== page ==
Robert Half International: 6 tips for finding a job after law school
If you’re as passionate about the Robert Half Salary Guide as you are about the law, you already know that law firms and corporate legal departments are actively hiring again as they recover from the pandemic.
Of course, that doesn’t mean you’re just going to get into your dream job. Demand tends to be highest for mid-level legal professionals with five years of experience. And while there are plenty of entry-level opportunities out there, law school won’t have taught you much about the art of job hunting.
We can help. Whether you’re still in school or a recent graduate ready to launch your career, here are six strategies to incorporate into your research efforts.
1. Go the extra mile in law school
Earning a high grade point average and participating in extracurricular professional activities — like doing pro bono work, holding a leadership position in a legal association, or publishing articles — will give you an advantage in finding employment.
Here’s an example: A newly appointed judge looking for a law clerk received approximately 75 applications for a position that might have attracted a dozen applicants in the past. To weed out applicants, she eliminated those who hadn’t written for their school’s law journal and who didn’t have at least a 3.0 GPA. This allowed him to cut the applicant pool by about half, showing that what you do in law school matters.
2. Be an accomplished networker
The more people you know, the more opportunities you’ll hear about. As an undergraduate, don’t just get to know your classmates and law school professors; also look for volunteer programs that give you access to people from more diverse fields and backgrounds. New graduates can discover internship or shadowing opportunities through their alumni associations. And with the pandemic sending so many events online, you no longer need to crisscross the country to attend presentations and conferences, many of which have breakout rooms where you can chat with other attendees. .
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3. Use your career services office
It might take you a while to build your network, but in the meantime, you can tap into someone else’s. Your on-campus Career Services office can help you find internships, schedule interviews, and learn more about the legal job market. They can provide information on a range of legal jobs, including non-traditional positions in law firms and corporations. You can also read about interviews, starting salaries, and billable hour expectations, among other topics.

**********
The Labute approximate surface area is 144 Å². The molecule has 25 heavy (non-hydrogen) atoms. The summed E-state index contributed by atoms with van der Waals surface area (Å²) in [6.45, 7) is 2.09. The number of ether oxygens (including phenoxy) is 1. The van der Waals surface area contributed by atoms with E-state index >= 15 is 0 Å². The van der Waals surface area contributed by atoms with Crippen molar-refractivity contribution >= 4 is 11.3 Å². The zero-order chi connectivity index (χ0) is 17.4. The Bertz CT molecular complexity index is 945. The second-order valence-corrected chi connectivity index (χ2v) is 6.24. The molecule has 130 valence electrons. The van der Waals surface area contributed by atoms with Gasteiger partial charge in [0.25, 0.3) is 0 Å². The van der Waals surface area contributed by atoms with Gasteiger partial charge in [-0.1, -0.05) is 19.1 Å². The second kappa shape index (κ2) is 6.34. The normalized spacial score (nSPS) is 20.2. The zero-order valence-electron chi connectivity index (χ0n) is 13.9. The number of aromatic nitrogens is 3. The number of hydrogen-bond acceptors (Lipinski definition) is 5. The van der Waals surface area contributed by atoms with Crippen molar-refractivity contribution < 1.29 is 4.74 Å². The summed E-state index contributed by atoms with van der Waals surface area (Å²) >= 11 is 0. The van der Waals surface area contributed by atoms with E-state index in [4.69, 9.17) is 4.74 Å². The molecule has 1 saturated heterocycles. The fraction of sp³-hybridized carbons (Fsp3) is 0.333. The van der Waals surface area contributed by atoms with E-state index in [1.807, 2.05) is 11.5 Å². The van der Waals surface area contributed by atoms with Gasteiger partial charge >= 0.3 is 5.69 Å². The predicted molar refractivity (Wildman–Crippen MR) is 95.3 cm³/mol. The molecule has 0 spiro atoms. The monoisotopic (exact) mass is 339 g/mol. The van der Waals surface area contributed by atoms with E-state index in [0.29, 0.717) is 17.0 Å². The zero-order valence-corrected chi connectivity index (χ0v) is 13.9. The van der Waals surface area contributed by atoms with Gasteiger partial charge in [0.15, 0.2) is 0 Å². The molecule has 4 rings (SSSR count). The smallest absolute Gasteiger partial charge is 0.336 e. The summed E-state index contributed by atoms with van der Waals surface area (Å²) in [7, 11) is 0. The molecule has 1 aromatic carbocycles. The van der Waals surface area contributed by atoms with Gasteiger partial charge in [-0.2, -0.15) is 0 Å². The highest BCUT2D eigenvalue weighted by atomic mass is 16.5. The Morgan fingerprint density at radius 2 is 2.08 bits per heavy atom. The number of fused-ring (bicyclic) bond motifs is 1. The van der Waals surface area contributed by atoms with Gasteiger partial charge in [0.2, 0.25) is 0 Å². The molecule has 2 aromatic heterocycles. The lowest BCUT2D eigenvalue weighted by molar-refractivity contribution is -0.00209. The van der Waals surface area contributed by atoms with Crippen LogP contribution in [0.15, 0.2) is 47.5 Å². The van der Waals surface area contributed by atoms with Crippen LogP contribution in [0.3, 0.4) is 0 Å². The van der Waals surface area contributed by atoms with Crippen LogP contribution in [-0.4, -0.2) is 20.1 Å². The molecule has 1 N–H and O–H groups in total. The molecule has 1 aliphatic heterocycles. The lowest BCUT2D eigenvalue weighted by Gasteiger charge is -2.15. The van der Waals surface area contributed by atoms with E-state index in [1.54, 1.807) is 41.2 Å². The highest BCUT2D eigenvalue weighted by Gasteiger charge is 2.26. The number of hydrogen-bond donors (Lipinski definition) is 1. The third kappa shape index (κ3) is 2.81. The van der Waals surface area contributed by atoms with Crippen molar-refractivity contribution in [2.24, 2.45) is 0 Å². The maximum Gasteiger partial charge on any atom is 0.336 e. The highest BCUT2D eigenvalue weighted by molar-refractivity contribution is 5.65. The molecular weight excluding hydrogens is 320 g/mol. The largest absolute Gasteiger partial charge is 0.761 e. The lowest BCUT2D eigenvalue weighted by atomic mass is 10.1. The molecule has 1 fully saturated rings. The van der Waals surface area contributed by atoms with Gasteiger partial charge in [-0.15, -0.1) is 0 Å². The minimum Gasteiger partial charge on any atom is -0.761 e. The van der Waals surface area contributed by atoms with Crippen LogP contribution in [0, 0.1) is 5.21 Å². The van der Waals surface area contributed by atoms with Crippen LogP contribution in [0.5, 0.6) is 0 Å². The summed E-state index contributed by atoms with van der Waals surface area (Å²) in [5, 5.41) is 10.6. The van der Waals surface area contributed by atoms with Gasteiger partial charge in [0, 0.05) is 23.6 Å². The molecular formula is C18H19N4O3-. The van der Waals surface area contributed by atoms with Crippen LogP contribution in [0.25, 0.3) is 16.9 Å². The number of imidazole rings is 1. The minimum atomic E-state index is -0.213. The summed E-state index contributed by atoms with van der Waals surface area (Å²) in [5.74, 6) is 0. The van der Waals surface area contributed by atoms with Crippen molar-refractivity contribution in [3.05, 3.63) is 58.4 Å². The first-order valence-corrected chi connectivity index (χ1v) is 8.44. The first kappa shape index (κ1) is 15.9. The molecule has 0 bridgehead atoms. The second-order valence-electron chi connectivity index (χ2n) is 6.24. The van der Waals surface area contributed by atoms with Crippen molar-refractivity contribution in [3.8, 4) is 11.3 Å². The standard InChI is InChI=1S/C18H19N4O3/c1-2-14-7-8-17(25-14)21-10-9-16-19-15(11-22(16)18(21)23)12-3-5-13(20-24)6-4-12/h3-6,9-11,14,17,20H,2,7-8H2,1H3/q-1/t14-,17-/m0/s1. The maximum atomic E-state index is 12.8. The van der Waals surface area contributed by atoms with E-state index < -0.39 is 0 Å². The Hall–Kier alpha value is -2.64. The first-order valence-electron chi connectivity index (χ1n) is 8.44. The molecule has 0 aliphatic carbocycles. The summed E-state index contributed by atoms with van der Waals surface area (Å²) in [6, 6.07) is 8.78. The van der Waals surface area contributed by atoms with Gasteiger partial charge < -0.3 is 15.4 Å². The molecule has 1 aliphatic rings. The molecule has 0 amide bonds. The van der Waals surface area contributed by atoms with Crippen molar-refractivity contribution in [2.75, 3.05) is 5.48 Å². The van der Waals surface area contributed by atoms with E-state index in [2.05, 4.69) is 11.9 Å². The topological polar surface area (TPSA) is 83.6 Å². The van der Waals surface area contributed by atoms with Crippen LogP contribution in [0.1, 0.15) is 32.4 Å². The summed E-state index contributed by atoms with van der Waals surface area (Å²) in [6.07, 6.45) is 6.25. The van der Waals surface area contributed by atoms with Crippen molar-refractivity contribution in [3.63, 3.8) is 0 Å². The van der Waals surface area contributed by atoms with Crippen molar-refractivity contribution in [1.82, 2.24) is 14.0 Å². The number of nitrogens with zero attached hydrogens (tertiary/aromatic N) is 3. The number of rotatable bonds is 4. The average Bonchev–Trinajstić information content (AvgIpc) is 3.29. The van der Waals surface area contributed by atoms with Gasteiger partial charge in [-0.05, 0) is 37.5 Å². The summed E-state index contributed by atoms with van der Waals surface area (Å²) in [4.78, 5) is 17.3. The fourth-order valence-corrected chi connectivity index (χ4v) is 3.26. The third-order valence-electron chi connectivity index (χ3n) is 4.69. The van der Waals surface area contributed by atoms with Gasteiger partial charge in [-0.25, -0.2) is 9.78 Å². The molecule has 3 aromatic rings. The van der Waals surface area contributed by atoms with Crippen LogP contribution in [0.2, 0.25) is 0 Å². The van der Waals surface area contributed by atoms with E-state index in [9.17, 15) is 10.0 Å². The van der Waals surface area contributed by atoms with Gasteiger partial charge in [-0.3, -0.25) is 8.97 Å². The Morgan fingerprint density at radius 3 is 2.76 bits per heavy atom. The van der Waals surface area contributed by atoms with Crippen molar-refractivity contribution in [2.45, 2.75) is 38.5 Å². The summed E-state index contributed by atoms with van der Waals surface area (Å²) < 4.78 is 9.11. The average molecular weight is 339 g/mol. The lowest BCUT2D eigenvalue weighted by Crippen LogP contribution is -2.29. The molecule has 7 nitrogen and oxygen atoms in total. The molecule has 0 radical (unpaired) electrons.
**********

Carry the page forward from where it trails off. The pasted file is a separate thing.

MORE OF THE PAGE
4. Think outside the box
As legal careers become more varied and diverse, an increasing number of law graduates pursue jobs related to, but outside of, the practice of law. Known as JD Advantage jobs, these are roles for which a law degree is preferred or required. Examples include positions at consulting and accounting firms, legal processing contractors, legal content writers, and corporate compliance analysts. When considering getting a job, be open to some of these non-traditional ways to use your law degree to get a job.
At Robert Half Legal, our recruitment specialists bring decades of experience helping job seekers find great career opportunities. Let us help you find the job that’s right for you.
5. Follow trends in the legal labor market
New opportunities continue to emerge in the legal job market, making it essential to stay current with trends. Robert Half’s The Demand for Skilled Talent report is a good place to start. Knowing how to find a job means following the fields of practice in demand and learning about the types of positions that are being created. Changing needs may suggest that you should target a different area of practice than you originally planned.
6. Adopt several strategies
Don’t rely on just one method to land a job. Join professional groups and stay in touch with law school colleagues and professors. Sign up with sites like USAJobs and ABA Legal Career Central to receive email alerts as soon as opportunities are posted in your preferred practice area. Additionally, you may want to proactively seek out and contact companies, as well as respond to job postings you find through LinkedIn or other sources.
Above all, be persistent and stay positive. If recruiters ignore your resume and cover letter, rework them. If you have a bad interview, ask for feedback and come back stronger next time. You’ll always need a bit of luck, but to fit the old sporting saying, the more you practice, the luckier you’ll be.